Boeing unveils UCAV
by Senior Airman Oshawn Jefferson
Air Force Print News
09/28/00 - SAN ANTONIO -- A glimpse of how the Air Force might conduct future combat operations was revealed Sept. 27, when the Boeing Aircraft Company unveiled the first Unmanned Combat Air Vehicle to a crowd of more than 400 spectators at Lambert Field, St. Louis, Mo.
"This new aircraft will take on some of the dangerous and demanding kinds of missions during a combat situation," said Lt. Col. Michael Leahy, UCAV government program manager. "We see in the future that this aircraft will help take care of some of the air to ground threats that we face right now and allow manned assets to do their jobs more efficient and safer."
Only 27 feet long with a 34-foot wingspan, the UCAV is designed to carry a variety of weapons and be stored unassembled in small container for up to 10 years. It can be restored in one hour and up to six UCAVs can fit inside a C-17 Globemaster III.
"These aircraft will allow Air Force leaders to breathe easier when making a combat decision," said Maj. Rob Vanderberry, an Air Combat Command spokesperson. "What UCAV lets us do is attack a target without the concern of loosing a pilot, or having someone become a prisoner of war."
The development of the UCAV could significantly alter the way future wars are fought, because it would limit pilot exposure to war, while improving combat readiness. The UCAV is designed to detect and suppress enemy air defense and strike missions ahead of manned combat strike forces. The plane would be used to augment manned Air Force fighters on high-risk, high-priority missions.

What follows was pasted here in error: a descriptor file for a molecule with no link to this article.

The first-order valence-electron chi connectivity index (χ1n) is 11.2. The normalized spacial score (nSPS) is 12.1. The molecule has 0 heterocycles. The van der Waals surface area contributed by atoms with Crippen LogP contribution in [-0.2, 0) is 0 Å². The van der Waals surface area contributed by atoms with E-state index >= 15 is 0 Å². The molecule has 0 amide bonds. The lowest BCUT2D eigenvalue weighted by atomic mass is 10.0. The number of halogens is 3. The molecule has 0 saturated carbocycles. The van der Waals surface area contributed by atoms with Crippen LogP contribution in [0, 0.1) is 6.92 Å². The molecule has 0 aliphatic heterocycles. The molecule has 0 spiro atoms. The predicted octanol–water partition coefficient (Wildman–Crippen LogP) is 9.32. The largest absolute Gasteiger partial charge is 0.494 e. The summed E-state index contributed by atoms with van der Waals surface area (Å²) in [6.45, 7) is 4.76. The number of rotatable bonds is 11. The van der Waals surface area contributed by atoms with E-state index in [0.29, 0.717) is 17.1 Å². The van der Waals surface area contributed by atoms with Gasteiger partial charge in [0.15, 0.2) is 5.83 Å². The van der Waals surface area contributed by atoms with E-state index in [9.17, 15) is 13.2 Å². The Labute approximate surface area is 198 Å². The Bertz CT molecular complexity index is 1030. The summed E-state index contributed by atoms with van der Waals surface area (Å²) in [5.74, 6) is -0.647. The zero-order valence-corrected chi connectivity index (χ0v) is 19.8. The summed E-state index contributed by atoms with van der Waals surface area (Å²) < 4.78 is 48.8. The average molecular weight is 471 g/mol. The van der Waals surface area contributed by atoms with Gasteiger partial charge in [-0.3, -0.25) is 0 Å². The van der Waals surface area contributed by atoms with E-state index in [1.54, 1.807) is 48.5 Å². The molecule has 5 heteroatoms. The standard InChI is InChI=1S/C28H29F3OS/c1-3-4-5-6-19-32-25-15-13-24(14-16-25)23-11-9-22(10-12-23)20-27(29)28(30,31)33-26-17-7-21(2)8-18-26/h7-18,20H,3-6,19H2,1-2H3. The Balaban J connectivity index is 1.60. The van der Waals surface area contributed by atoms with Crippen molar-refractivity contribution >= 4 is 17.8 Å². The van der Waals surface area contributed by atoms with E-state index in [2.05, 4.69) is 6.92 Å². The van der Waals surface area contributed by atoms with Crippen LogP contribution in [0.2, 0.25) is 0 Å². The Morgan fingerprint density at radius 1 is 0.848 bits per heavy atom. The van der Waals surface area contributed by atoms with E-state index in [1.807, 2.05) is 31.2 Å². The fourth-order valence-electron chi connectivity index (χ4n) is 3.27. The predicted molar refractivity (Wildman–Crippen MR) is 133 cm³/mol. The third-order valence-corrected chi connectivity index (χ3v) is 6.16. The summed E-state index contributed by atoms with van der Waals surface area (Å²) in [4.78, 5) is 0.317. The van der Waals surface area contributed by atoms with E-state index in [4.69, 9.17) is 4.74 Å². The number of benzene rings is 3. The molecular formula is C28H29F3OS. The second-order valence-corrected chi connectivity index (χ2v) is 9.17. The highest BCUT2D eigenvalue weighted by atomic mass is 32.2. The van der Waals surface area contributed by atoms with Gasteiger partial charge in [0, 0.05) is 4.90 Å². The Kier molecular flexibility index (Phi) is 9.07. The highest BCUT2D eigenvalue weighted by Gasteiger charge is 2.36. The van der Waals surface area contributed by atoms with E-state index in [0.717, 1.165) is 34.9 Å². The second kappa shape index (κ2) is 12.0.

"As the threat changes we think this system will allow us to effectively perform a part of our mission that will help us secure air supremacy," Leahy said. "And from a maintainers point of view, we think this vehicle takes advantage of the next generation of maintainers, because it is all-electric, and it takes all hydraulics out (of the picture) and can it be stored."
The new UCAV will also prove to be cost effective. Each one will cost about $10 million, about one-third of the cost of a next-generation aircraft. Also because there is no need for a pilot, the cost is significantly reduced because there won't be cockpit.
"This aircraft will by no means spell the end for the Air Force's need for pilots," Leahy said. "The role of the pilot will change concerning this aircraft, but I think the person who operates this in the mission control console has to have every bit the knowledge of strategy and tactics in the operational art of war that any pilot has."
Flight-testing the UCAV is slated to begin in the spring of 2001 at Edwards Air Force Base, Calif. Further risk production and operation evaluation efforts also must occur before the Air Force deems the UCAV feasible for mass production.
"Our objective is to have all the testing completed by 2005," Leahy said. "Then we would have the necessary information needed to field these aircraft by 2010 if the Air Force decides to use them."